Activist teenager Greta Thunberg scolded heads of state last month at a United Nations Summit in New York for failing to confront climate change: “How dare you!” Now she’s taking her show across the United States, including a stop last Friday in Iowa, in the heart of America’s farm country.
Climate change is at long last getting the attention it deserves. Agriculture, however, is getting attention it doesn’t.
I run an agri-business in the UK. To the layperson, “agri-business” conjures up an image of fields the size of Wales farmed with little regard for the environment.
Yet “agri-business” is just another term for a farm, and I am a farmer. I practice regenerative agriculture: growing crops, focusing on the soil’s health, managing habitats for biodiversity, and running diversified enterprises to supplement our farm income.
Farmers care about climate change as much as anybody, if not more. The climate affects our lives and businesses directly.
We can’t ignore the size of the challenge. Farmers are custodians over nearly half of the world’s landmass. On such a vast scale, incremental changes that reduce greenhouse-gas emissions can make a big difference.
Our farm operates on a zero-carbon basis. We do it through a commitment to conservation (regenerative) agriculture. This means we store carbon in the soil through no-till and cover cropping, improving the habitats and biology of our farm. In five years, we have reduced fuel use by sixty percent, halved fungicide use, and quit insecticides entirely.
So why isn’t everyone practicing regenerative agriculture? For three reasons: Most people resist change, including farmers; crop yields will take a knock in the first couple of years of transition; and finally, the threat to glyphosate.
On my farm, glyphosate helps me embrace the environmental responsibilities that I so passionately promote. Once per year, we use glyphosate to remove the cover crop, into which we then sow the cash crop. If we weren’t able to use glyphosate, we would have to abandon conservation agriculture, return to ploughing the soil and ultimately release carbon the soil has stored.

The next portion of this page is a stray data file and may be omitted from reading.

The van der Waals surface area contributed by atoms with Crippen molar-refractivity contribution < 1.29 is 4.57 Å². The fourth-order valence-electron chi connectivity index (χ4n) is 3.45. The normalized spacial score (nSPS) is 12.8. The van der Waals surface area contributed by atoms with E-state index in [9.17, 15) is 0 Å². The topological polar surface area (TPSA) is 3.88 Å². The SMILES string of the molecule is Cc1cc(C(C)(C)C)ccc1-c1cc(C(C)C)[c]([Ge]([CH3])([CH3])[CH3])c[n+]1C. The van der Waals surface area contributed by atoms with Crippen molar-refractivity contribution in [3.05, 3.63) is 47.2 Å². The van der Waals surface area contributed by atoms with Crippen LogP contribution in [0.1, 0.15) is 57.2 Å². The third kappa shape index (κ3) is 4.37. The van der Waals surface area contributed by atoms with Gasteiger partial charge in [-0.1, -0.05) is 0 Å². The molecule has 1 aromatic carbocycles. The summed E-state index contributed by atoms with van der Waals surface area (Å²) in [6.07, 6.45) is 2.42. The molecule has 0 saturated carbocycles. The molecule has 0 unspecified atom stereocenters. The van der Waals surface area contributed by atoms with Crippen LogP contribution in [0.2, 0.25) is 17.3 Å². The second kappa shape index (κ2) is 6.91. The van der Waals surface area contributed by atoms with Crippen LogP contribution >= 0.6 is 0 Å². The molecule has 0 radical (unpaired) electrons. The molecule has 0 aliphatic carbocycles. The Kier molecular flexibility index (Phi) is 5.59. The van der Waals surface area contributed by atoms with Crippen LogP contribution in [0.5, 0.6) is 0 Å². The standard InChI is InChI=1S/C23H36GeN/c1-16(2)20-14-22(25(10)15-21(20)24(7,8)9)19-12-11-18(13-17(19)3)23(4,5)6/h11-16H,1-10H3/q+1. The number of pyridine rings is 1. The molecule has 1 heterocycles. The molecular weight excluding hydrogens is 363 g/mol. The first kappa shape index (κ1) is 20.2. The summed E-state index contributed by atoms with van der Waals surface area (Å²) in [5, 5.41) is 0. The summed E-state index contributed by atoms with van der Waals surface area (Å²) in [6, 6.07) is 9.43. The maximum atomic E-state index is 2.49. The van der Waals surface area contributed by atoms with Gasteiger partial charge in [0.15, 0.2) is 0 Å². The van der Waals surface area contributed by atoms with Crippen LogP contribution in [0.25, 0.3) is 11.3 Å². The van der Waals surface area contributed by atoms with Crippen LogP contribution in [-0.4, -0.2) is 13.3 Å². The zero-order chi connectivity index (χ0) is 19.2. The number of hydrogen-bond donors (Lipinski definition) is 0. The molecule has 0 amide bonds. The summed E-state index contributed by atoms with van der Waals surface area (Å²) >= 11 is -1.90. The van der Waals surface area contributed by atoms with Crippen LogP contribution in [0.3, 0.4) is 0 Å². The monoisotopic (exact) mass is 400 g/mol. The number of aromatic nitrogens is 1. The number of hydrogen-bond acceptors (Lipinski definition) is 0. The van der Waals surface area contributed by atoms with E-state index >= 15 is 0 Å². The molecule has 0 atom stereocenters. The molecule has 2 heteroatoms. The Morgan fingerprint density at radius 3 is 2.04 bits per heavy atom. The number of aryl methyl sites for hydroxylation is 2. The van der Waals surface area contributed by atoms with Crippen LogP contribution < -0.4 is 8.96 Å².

Recently, I attended a couple of contrasting events in Europe on climate change: an awards ceremony for sustainable development and a food policy summit in Paris.
The first event I attended spoke to the importance of change. It was an awards ceremony for a large UK house builder, which received a prestigious Queens Award for Sustainable Development for becoming a net-zero carbon business.
On receiving the award, the chief executive proudly spoke about his father, who in 1979 made a commitment to sustainable practices. Today, this construction company has whole departments devoted to this plan.
I joked with the chief executive that British farmers have an expression: “It’s harder to farm green if you’re farming in the red.” He agreed. I need to be environmentally and economically sustainable.
His mention of 1979 got me thinking. I had been analyzing our family business archives recently. Two figures jumped out: the price of wheat and the cost of houses.
In 1979, my father sold a three-bedroom semi-detached cottage next to our farm. The sale price was £4000. That same year, he sold his wheat harvest for £115 per ton.
Today, forty years later, that same cottage is on the market for £650,000—a value 160 times what it was in 1979. My 2019 wheat is worth £125 per ton, a fifth of the 1979 price in real terms.
So when environmentalists charge farmers with polluting and deforesting the globe in a quest for what Thunberg calls “eternal economic growth,” we must pause.
There is a dangerously myopic parallax at play. Blame for climate change is being exacerbated by the demands of our food system; changing diets, growing demand, undervalued farm gate prices, extravagant wasting of food, and powerful groups that are unaccountable for the outcomes of their lobbying. We all contribute.
The food policy discussions in Paris focused on sustainable development in the EU’s future Common Agricultural Policy. This may no longer be directly relevant to farmers in the UK when we leave Europe, but it will affect our trade policies and the setting of universally acceptable food and farm standards.
An arbitrage in costs has led to the migration of environmental abuse. The world’s demand for cheaper yet more plentiful food has sniffed out any opportunity to lower the cost base with a disregard of the impact. Many countries are happy to export their environmental responsibilities. Importing food produced to standards below those demanded of their own farmers.
We have all had a part to play, be it buying a cheap burger, strawberries out of season, or potatoes from a faraway land—choices that we make without knowledge and guilt have a huge impact on the environment.
In an effort to clear their consciences, some are denouncing such choices. If only it were that straightforward.
Farmers are not the evil. Nor are they without fault. They do however hold the key to addressing climate change.
Why is this relevant? The world recognizes that it needs to address climate change. The villains of the piece are being over simplified. To say all red-meat production exacerbates climate change and plant-based diets are much better for the environment is no more accurate than suggesting all politicians are narcissists. This is a binary conclusion to a multidimensional conundrum.
World leaders—as well as Greta Thunberg, her sponsors and her admirers—must understand that agriculture is a rook on the chessboard of climate change, not a pawn to blame.